When you receive Social Security Disability Insurance (SSDI) benefits or retirement benefits through Social Security, you also become eligible for health insurance through Medicare. The vast majority of people covered by Medicare elect to have their Medicare premiums automatically deducted from their monthly benefit payments. So, what happens when Medicare premiums increase?
Thanks to Social Security’s hold harmless provision, your monthly benefit amount will not decrease if your Medicare Part B premiums increase. Please note that the hold harmless provision does not apply to other parts of Medicare, specifically Medicare Part D, which covers prescription drugs.
Social Security Administration works with the Centers for Medicare and Medicaid Services (CMS) to make sure that your benefits do not decrease. Every year, CMS establishes a standard premium amount for Medicare Part B. In 2021, the Part B base premium is $148.50.
Each year, Social Security makes cost of living adjustments (COLA) to compensate for inflation. This way, disability and retirement benefit recipients can afford higher prices on consumer goods. Otherwise, every time inflation increased prices, beneficiaries would have less and less buying power with the benefit amounts leftover.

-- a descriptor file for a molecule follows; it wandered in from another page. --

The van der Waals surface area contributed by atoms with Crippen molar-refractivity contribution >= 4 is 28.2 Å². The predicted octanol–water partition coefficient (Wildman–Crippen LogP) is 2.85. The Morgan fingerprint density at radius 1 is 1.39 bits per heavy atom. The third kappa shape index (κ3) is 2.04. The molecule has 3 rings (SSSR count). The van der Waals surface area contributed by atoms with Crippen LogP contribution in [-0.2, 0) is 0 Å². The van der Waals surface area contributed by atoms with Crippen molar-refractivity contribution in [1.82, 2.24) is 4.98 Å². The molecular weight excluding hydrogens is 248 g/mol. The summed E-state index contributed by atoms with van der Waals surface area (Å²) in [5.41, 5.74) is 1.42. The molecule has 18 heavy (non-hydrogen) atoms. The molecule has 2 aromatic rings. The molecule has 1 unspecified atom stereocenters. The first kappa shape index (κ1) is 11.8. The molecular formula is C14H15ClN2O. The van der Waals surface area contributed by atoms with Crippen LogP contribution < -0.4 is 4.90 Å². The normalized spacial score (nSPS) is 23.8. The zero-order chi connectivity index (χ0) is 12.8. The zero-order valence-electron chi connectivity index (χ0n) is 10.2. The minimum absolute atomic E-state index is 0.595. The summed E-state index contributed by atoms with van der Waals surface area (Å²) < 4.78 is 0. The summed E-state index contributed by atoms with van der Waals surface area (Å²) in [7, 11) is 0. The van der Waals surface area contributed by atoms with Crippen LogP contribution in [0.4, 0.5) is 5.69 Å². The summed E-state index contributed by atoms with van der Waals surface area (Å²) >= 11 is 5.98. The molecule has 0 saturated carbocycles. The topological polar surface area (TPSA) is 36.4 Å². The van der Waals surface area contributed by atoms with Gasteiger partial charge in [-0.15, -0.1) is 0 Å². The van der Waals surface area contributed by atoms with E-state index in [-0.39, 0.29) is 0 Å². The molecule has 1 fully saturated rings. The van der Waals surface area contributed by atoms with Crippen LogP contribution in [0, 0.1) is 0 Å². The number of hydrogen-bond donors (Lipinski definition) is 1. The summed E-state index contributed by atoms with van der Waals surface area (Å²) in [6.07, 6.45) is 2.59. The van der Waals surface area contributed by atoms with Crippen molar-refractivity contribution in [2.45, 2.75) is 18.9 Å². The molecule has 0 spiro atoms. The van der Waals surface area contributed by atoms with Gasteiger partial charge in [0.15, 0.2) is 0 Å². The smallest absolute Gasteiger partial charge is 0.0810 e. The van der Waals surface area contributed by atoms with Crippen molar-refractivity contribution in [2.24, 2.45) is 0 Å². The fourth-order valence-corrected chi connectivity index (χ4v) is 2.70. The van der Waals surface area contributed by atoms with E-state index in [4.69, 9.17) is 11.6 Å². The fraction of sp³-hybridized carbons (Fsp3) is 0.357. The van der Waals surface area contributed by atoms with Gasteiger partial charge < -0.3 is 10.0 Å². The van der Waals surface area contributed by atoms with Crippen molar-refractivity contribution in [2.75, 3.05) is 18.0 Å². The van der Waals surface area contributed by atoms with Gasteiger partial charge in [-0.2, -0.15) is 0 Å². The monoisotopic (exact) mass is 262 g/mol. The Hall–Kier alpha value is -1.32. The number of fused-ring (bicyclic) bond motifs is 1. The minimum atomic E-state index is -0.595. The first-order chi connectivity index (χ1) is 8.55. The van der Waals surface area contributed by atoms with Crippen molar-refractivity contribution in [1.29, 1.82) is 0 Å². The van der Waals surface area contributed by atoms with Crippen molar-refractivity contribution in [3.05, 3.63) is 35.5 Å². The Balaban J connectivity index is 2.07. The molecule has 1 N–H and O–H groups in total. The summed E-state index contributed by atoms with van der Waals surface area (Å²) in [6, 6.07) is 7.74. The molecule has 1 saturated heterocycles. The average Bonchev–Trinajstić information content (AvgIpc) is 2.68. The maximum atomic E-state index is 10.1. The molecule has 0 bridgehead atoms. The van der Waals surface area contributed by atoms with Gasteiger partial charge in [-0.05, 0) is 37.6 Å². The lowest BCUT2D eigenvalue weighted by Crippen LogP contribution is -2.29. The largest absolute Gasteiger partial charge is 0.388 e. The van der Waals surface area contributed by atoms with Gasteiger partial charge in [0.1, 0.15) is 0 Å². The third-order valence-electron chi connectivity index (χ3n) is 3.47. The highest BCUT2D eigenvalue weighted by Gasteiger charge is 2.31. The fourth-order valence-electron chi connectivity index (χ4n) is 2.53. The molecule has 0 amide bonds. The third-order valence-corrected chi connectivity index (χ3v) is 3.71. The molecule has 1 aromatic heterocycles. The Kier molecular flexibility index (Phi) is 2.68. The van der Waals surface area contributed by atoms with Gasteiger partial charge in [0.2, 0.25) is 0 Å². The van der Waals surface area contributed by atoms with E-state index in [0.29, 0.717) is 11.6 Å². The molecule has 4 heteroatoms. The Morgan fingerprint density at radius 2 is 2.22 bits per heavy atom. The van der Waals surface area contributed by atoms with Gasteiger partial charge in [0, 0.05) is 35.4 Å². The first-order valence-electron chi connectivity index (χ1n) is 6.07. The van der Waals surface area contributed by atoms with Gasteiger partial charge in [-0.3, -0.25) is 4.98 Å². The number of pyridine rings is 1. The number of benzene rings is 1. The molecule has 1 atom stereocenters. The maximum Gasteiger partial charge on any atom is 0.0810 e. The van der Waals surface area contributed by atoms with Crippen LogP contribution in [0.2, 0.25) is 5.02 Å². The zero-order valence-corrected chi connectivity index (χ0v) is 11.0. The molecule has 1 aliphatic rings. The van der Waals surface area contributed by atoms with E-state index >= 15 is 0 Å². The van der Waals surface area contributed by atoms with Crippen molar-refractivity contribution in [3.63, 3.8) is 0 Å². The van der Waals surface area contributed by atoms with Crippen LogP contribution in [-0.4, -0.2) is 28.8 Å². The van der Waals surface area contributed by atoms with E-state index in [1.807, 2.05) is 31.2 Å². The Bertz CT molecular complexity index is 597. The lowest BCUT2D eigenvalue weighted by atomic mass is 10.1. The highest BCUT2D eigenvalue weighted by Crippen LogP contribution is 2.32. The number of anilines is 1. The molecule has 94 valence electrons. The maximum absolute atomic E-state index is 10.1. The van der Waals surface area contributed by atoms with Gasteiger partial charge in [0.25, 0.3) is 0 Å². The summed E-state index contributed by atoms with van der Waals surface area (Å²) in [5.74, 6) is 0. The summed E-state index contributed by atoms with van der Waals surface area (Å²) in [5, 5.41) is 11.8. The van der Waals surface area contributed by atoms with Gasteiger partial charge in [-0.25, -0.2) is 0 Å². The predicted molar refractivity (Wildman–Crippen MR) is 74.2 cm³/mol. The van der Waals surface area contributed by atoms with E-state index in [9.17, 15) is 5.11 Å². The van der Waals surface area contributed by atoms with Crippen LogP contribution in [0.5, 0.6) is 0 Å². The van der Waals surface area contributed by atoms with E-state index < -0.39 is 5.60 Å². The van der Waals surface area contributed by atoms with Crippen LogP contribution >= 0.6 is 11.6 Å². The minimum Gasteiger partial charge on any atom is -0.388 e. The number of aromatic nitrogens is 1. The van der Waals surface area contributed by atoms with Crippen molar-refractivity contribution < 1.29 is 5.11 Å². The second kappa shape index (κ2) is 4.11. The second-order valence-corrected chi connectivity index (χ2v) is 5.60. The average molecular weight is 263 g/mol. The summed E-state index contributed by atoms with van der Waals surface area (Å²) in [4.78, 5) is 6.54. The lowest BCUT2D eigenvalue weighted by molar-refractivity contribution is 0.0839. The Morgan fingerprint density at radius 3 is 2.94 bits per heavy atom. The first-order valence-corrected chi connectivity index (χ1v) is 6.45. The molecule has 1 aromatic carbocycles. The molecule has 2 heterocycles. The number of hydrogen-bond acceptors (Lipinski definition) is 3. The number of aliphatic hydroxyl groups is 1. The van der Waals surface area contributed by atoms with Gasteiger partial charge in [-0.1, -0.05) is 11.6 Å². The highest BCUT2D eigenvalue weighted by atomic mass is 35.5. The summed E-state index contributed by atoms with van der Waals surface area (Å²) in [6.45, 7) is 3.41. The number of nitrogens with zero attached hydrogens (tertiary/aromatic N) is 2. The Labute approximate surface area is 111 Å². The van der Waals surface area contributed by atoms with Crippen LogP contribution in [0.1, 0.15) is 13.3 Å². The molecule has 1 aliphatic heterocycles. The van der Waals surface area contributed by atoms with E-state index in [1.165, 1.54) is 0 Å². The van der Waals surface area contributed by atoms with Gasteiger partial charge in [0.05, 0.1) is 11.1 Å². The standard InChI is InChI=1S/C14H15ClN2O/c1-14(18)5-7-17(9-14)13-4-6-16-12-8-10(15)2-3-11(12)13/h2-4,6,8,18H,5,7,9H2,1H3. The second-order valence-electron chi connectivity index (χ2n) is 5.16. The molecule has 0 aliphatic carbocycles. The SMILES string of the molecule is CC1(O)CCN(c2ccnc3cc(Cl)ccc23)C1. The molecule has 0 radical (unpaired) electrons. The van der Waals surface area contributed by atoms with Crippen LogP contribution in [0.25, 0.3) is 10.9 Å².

The hold harmless provision is particularly helpful to beneficiaries when Medicare Part B premiums increase, but there is little or no COLA that year. The provision effectively caps Part B increases to make sure they do not exceed your COLA.
Not everyone qualifies for the hold harmless provision. To qualify, you must receive or be entitled to receive Social Security benefits for November and December of the current year and have your Medicare Part B premiums for November and December automatically deducted from your monthly benefit payments. You do not qualify if you pay Part B premiums directly to Medicare.